Using a service like RiskAlyze or Finametrica can help you determine your risk tolerance. If you’re curious, you can take a quiz on my website by clicking on the “free-portfolio risk analysis” tab located on the upper right-hand corner of my website. Here’s the address: www.parrottwealth.com.

Fees. The fees you pay for your investments matter. Of course, the lower your costs, the higher your return (all things being equal). If you and your brother-in-law own the same fund, but your advisor charges you 2% per year, and his advisor charges .5%, he’ll have better returns. Fees vary, so be aware. Your advisor may bill you by the hour, charge a flat fee, assess a percentage of your assets, or take a commission. Regardless, a fee is a fee. Also, your investments may include other charges if you own mutual funds, exchange-traded funds, or insurance products. If your investment is sold with a prospectus, you’re paying a fee.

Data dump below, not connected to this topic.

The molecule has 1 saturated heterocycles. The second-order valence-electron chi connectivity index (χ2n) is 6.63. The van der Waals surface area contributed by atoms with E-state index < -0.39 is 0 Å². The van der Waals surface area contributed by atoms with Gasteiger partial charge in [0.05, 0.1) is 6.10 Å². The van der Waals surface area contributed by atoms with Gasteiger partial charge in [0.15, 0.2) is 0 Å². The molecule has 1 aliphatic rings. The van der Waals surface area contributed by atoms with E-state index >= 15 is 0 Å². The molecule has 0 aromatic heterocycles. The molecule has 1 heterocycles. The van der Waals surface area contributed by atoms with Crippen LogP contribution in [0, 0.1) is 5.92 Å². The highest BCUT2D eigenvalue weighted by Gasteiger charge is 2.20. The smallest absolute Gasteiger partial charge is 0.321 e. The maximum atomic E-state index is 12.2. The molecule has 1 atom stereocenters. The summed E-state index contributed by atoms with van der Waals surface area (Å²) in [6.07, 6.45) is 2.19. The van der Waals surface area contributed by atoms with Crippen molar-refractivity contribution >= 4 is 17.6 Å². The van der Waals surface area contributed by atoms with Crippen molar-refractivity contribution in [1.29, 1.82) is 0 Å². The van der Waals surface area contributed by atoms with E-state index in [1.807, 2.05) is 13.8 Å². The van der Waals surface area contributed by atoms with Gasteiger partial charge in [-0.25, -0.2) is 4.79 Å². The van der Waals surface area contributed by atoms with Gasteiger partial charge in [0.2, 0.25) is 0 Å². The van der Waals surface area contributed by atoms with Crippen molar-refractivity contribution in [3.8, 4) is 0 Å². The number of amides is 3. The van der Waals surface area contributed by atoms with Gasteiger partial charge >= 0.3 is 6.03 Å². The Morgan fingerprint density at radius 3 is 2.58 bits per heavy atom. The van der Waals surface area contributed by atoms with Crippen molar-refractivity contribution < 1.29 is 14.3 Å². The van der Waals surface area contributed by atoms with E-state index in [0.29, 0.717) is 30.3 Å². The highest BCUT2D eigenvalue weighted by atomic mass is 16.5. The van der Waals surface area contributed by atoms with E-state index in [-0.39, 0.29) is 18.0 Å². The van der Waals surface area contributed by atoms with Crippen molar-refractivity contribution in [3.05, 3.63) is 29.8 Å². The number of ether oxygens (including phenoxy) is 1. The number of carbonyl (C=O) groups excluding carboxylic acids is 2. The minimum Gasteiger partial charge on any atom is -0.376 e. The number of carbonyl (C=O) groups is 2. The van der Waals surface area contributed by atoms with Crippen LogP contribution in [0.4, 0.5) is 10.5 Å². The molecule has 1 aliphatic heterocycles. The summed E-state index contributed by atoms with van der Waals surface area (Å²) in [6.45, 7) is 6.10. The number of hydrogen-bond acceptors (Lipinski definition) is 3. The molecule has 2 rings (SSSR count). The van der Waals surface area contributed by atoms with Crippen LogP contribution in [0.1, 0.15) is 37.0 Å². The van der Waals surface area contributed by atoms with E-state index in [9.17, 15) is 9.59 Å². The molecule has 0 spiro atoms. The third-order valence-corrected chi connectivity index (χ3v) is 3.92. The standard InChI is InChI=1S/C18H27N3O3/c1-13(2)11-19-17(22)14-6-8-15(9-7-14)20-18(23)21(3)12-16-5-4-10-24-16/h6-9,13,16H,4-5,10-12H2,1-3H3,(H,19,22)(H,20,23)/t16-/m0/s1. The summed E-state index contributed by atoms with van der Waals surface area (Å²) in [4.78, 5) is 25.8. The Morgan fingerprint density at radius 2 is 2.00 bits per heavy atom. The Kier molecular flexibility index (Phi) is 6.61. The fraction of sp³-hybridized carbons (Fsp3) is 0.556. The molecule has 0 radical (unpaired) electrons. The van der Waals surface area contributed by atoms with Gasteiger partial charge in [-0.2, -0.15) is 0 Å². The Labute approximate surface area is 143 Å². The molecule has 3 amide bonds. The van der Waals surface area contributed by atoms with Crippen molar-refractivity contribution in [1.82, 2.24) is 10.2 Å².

If you’re not sure about your investments, then hire a Certified Financial Planner® to help you figure it out. But, before you do, ask your planner how they get compensated and what type of investments they recommend.

Last, completing a financial plan will help you organize and quantify your goals, so they’re in sync with your asset allocation, risk level, and fee structure – a trifecta!

A horse gallops with his lungs perseveres with his heart and wins with his character. ~ Federico Tesio

August 13, 2019

Bill Parrott, CFP®, CKA® is the President and CEO of Parrott Wealth Management located in Austin, Texas. Parrott Wealth Management is a fee-only, fiduciary, registered investment advisor firm. Our goal is to remove complexity, confusion, and worry from the investment and financial planning process so our clients can pursue a life of purpose. Our firm does not have an asset or fee minimum, and we work with anybody who needs financial help regardless of age, income, or asset level.